9 Methods of Proof We have now introduced the fundamental concepts of logic. In this lecture, we will put them to work by examining methods of proof. This lecture will cover What is a theorem, lemma, and proof? Rules of inference. Valid arguments. Inference for quantified statements. Common errors. Conjectures, Theorems, and Proofs A conjecture is a statement that is neither known to be true nor known to be false. A theorem is a statement that can be shown to be true. A lemma is a minor theorem, usually used in the proof of another theorem. A proof of a theorem is a sequence of logically connected statements, forming an argument for the truth of the theorem. A proof begins with the assumptions (hypotheses, axioms), and ends with the theorem. 10/20/2006 Lecture6 gac1 1 10/20/2006 Lecture6 gac1 2 Rules of Inference To logically obtain a statement from one (or more) other statements, we need a rule of inference. rules of inference describe formally valid logical reasoning. Aristotle ( BC) first formalised a rule of inference exemplified by this series of statements: All men are mortal. Socrates is a man. Therefore, Socrates is mortal. The idea of a rule of inference is to abstract away the details, and concentrate on the form of the argument. Each rule of inference therefore corresponds to a tautology the rule must be true, no matter what the truth of the statements. e.g. Aristotle s argument is true, whether Socrates is a man or not. 10/20/2006 Lecture6 gac1 3 Modus Ponens and Addition Modus ponens is the rule of inference based on the tautology p (p q) q. If it is sunny and I play football whenever it s sunny, then I play football. Addition is the rule of inference based on the tautology p p q. If x < 0, then x < 0 or x = 0. 10/20/2006 Lecture6 gac1 4

10 Simplification and Modus Tollens Simplification is the rule of inference based on the tautology p q p. If this lecture finishes on time and I am wearing red socks, then this lecture finishes on time. Modus tollens is the rule of inference based on the tautology q (p q) p. If I don t play football and I play football whenever it is sunny, then it isn t sunny. 10/20/2006 Lecture6 gac1 5 The Hypothetical Syllogism The hypothetical syllogism is the rule of inference based on the tautology (p q) (q r) (p r) If Avril smiles when she does logic, and Avril is happy when she smiles, then Avril is happy when doing logic. Here p is the proposition Avril does logic, q is the proposition Avril smiles, and r is the proposition Avril is happy. Then p q is the proposition Avril smiles when she does logic ; q r is the proposition Avril is happy when she smiles ; p r is the proposition Avril is happy when doing logic. 10/20/2006 Lecture6 gac1 6 The Disjunctive Syllogism The disjunctive syllogism is the rule of inference based on the tautology (p q) p q. If this lecture finishes on time or I m wearing red socks (or both), and this lecture doesn t finish on time, then I m wearing red socks. Resolution Resolution is the rule of inference based on the tautology (p q) ( p r) q r. Jasmine is skiing, or it isn t snowing. Also, it is snowing, or Bart is playing hockey. Therefore Jasmine is skiing or Bart is playing hockey. 10/20/2006 Lecture6 gac1 7 10/20/2006 Lecture6 gac1 8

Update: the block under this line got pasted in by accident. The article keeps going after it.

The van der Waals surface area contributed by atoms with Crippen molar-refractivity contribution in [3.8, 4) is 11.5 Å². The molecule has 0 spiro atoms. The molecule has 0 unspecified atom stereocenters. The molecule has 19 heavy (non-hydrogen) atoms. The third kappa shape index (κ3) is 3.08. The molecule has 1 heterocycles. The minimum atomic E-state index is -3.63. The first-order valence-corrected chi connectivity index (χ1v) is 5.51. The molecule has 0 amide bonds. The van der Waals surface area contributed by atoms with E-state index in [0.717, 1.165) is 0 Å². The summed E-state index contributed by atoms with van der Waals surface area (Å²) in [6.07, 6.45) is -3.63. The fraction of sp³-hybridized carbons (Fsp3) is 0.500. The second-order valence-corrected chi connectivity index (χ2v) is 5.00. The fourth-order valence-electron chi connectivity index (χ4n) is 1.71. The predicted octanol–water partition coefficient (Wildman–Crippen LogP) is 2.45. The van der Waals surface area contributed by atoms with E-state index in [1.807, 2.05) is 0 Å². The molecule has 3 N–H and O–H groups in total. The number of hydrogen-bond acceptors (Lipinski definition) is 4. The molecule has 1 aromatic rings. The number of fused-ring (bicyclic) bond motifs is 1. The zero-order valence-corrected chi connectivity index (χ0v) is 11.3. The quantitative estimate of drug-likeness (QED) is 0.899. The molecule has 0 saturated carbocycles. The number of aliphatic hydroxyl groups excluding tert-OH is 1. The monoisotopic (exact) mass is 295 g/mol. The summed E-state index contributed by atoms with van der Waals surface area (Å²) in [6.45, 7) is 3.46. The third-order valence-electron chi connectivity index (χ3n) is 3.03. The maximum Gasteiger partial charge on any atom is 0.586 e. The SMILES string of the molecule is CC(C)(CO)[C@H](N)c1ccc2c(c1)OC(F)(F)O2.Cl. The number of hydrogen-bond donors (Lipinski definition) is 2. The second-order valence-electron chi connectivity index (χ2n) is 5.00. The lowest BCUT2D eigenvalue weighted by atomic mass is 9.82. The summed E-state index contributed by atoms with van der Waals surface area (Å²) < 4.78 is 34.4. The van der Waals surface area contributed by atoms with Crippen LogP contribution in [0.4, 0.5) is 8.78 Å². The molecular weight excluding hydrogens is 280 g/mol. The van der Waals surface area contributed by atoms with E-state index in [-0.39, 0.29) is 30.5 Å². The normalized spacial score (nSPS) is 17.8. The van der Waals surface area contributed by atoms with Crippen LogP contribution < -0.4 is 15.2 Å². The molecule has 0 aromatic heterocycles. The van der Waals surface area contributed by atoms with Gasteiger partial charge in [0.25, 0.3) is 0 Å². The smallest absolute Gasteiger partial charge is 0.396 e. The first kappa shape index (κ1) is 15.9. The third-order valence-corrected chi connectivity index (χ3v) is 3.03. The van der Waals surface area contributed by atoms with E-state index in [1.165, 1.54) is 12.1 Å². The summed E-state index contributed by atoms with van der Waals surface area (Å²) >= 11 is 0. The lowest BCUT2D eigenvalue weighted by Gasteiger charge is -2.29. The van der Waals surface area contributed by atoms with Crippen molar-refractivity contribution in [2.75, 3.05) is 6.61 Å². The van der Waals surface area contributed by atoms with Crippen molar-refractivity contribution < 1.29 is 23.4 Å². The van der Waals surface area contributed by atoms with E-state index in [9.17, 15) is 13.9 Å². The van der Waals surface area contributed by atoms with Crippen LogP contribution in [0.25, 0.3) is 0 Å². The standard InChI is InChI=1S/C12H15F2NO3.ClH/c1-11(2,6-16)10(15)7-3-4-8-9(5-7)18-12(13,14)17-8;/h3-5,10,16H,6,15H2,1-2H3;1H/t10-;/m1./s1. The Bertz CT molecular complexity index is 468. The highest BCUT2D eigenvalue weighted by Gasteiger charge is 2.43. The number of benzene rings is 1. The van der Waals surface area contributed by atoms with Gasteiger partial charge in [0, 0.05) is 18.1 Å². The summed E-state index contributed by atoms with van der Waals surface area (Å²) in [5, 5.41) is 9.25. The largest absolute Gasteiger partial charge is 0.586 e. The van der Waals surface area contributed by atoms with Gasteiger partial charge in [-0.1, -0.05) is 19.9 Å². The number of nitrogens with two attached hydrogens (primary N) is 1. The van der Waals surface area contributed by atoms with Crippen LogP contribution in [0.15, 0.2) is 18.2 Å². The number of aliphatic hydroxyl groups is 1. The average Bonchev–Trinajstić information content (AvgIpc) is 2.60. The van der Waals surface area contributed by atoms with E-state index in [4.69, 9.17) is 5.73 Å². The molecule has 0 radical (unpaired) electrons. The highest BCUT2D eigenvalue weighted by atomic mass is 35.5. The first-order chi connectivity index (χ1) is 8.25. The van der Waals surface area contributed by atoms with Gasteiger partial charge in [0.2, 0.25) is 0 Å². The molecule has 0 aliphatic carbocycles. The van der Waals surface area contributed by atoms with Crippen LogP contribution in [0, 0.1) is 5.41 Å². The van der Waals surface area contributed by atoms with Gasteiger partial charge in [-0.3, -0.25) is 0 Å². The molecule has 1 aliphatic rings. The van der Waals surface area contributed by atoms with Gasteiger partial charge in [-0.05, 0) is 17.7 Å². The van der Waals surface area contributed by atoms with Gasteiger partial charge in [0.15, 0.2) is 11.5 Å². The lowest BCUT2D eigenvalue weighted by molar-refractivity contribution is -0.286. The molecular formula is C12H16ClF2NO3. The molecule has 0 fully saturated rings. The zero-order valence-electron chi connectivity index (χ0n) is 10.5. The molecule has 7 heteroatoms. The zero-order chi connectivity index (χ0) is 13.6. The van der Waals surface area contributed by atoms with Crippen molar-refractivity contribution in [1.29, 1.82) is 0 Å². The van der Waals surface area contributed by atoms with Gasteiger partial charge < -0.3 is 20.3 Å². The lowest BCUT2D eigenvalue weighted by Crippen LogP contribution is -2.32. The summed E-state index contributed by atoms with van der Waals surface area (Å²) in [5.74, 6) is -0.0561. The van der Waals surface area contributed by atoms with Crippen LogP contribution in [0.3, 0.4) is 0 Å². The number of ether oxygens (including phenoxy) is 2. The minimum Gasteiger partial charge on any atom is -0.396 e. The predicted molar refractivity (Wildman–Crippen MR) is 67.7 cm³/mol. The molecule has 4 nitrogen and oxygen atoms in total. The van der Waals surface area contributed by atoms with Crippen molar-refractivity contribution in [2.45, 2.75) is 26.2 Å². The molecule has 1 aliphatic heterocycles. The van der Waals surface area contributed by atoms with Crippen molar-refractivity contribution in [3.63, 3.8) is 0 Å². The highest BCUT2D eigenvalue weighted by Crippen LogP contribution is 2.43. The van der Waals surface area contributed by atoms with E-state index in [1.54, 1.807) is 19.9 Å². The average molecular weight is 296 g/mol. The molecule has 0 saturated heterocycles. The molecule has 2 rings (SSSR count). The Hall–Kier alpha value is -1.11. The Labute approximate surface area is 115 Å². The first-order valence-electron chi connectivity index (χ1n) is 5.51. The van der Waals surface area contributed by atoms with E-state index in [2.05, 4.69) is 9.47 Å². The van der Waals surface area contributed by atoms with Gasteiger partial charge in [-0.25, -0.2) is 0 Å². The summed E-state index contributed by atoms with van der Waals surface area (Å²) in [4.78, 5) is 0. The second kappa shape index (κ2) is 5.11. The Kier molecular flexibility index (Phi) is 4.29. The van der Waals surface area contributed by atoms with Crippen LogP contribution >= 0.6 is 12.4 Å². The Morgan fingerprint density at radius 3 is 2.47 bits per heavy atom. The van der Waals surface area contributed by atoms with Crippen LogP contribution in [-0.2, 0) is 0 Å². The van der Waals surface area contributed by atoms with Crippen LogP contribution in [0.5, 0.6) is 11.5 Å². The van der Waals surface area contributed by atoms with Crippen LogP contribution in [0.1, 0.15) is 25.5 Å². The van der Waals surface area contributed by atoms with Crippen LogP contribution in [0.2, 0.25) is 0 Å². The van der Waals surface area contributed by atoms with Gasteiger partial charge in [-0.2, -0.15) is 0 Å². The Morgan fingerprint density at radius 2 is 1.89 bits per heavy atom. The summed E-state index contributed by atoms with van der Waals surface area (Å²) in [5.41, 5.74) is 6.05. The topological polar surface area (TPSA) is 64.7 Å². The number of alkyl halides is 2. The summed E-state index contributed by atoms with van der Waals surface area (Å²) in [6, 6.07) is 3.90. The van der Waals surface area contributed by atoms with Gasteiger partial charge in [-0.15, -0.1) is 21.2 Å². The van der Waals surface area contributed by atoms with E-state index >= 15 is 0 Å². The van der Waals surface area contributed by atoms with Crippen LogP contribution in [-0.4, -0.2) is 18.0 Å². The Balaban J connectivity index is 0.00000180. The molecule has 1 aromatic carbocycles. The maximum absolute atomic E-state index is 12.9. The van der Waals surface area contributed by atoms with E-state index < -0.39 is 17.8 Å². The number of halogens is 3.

11 Valid Arguments An argument is valid, if whenever the hypotheses are true, the conclusion is true. it is irrelevant whether the hypotheses are actually true. Let x R. If x 2 0, then x 0. x < 0, so x 2 < 0. This is a valid argument (modus tollens). However the initial hypothesis if x 2 0, then x 0 is untrue. To demonstrate that a complex argument is valid, we should break down the argument into steps. each step should correspond to one rule of inference. 10/20/2006 Lecture6 gac1 9 Example Proof Construct a valid arguments that leads from the hypotheses below to the conclusion we will be home by sunset. Hypothesis 1: It is not sunny this afternoon and it is colder than yesterday. Hypothesis 2: We will go swimming only if it is sunny. Hypothesis 3: If we do not go swimming, then we will take a canoe trip. Hypothesis 4: If we take a canoe trip, then we will be home by sunset. We will start by labelling our propositions. Let p be the proposition it is sunny this afternoon 10/20/2006 Lecture6 gac1 10 Example Proof Let q be the proposition it is colder than yesterday. Let r be the proposition we will go swimming. Let s be the proposition we will take a canoe trip. Let t be the proposition we will be home by sunset. We may now express our hypotheses as: 1. p q 2. r p 3. r s 4. s t Our proof can now be broken down into the following steps 1. p q (Hypothesis 1) 2. p (Simplification) 10/20/2006 Lecture6 gac1 11 Example Proof 3. r (Modus tollens using Hypothesis 2) 4. s (Modus ponens using Hypothesis 3) 5. t (Modus ponens using Hypothesis 4) In English, these steps are: It is not sunny this afternoon and it is colder than yesterday. Therefore it is not sunny this afternoon. It is not sunny this afternoon, and we will go swimming only if it is sunny. Therefore we will not go swimming. We will not go swimming, and if we do not go swimming we will take a canoe trip. Therefore we will take a canoe trip. We will take a canoe trip, and if we take a canoe trip we will be home by sunset. Therefore we will be home by sunset. 10/20/2006 Lecture6 gac1 12